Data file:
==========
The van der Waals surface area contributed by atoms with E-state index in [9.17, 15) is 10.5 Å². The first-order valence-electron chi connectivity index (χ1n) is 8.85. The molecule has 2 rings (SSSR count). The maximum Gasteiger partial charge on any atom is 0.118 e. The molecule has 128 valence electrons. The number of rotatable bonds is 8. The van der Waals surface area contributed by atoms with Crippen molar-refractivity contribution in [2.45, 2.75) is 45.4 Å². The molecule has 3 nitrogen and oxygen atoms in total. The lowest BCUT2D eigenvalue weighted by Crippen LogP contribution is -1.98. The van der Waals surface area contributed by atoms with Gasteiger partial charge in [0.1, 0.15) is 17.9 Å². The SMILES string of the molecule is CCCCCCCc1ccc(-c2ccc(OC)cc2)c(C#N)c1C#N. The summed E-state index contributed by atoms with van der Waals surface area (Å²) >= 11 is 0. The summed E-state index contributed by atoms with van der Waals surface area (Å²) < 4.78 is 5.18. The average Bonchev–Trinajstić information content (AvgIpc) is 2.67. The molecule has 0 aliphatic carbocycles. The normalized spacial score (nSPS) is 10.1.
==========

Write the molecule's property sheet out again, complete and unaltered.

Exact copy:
The van der Waals surface area contributed by atoms with E-state index in [9.17, 15) is 10.5 Å². The first-order valence-electron chi connectivity index (χ1n) is 8.85. The molecule has 2 rings (SSSR count). The maximum Gasteiger partial charge on any atom is 0.118 e. The molecule has 128 valence electrons. The number of rotatable bonds is 8. The van der Waals surface area contributed by atoms with Crippen molar-refractivity contribution in [2.45, 2.75) is 45.4 Å². The molecule has 3 nitrogen and oxygen atoms in total. The lowest BCUT2D eigenvalue weighted by Crippen LogP contribution is -1.98. The van der Waals surface area contributed by atoms with Gasteiger partial charge in [0.1, 0.15) is 17.9 Å². The SMILES string of the molecule is CCCCCCCc1ccc(-c2ccc(OC)cc2)c(C#N)c1C#N. The summed E-state index contributed by atoms with van der Waals surface area (Å²) >= 11 is 0. The summed E-state index contributed by atoms with van der Waals surface area (Å²) < 4.78 is 5.18. The average Bonchev–Trinajstić information content (AvgIpc) is 2.67. The molecule has 0 aliphatic carbocycles. The normalized spacial score (nSPS) is 10.1.